Wednesday, May 31, 2017
Damme Words: The Untold, In-Depth, Outrageously True Story of Shapiro Glickenhaus Entertainment
Thanks to action movie aficionado david j. moore, I discovered an entire treasure trove devoted to Glickenhaus, his business partner Alan Shapiro and their adventures in the film business during the go-go, foreign sales, film market, VHS, genre fueled 80's and 90's. Marco Siedelmann, Nadia Bruce-Rawlings and Stephen A. Roberts pull together the people who made it happen and lived through the era to provide a time capsule and first hand account of a revolutionary time. Through a series of interviews long and short (where did Joseph Zito have to run to?) along with photos of posters, actors, parties and legal documents, we're taken back to the time when you could make a movie for a certain price as long as the poster looked good. You hear from producers, lawyers, assistants, financiers (lending is better than investing) and actors who mainly reminisce about the familial feeling and overall fun the company had. Long hours were a no brainer but staff were provided gym memberships to keep in shape and pulled in to help out wherever necessary.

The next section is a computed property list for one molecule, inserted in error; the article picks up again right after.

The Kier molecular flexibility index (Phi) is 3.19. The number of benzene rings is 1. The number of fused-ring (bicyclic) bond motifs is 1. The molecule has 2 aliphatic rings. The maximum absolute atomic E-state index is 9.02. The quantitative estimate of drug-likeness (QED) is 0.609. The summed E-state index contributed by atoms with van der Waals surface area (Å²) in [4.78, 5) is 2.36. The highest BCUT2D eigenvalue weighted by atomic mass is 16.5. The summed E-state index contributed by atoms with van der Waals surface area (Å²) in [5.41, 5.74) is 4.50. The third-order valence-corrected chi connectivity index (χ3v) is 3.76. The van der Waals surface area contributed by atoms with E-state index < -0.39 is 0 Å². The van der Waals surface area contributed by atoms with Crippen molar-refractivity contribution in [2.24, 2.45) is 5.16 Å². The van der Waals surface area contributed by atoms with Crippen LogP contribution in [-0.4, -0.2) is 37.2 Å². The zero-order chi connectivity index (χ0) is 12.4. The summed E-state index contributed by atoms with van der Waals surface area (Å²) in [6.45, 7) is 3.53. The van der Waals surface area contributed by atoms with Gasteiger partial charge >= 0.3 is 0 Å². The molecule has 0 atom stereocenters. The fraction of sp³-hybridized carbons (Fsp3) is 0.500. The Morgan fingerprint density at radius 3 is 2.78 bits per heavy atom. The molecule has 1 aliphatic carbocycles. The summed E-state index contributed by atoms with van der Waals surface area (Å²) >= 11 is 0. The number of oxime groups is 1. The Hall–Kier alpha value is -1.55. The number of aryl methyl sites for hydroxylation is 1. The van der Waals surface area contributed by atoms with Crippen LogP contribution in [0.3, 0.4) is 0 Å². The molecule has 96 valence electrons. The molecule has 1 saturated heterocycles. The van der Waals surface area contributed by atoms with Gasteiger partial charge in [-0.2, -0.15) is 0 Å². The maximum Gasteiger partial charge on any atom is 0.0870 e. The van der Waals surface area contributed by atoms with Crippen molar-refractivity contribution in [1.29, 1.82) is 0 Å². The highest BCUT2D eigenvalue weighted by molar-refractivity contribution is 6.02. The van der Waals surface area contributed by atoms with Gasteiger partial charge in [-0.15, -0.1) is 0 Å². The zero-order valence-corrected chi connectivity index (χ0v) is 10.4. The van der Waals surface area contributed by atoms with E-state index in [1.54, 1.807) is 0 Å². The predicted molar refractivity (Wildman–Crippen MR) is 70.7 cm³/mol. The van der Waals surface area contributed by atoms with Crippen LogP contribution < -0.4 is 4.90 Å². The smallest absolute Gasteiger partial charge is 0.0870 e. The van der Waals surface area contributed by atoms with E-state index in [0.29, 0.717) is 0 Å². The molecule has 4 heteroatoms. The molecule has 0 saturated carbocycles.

There's detours to the 90's direct to video golden age with interviews from the likes of Jalal Merhi and Cynthia Rothrock, making movies to take advantage of Canadian tax breaks and the like. Merhi recounts a screening where everyone started to leave early, not because they didn't like it but because they wanted to buy the rights immediately. As for Shakedown, it's painted as the company's shot at the big time as Universal had come in to distribute. Needing a product to release by a specific date, the $10 million film was semi-rushed but was a big success for the company. Surprisingly, Sam Elliott gets a couple of mentions for being not the nicest guy around.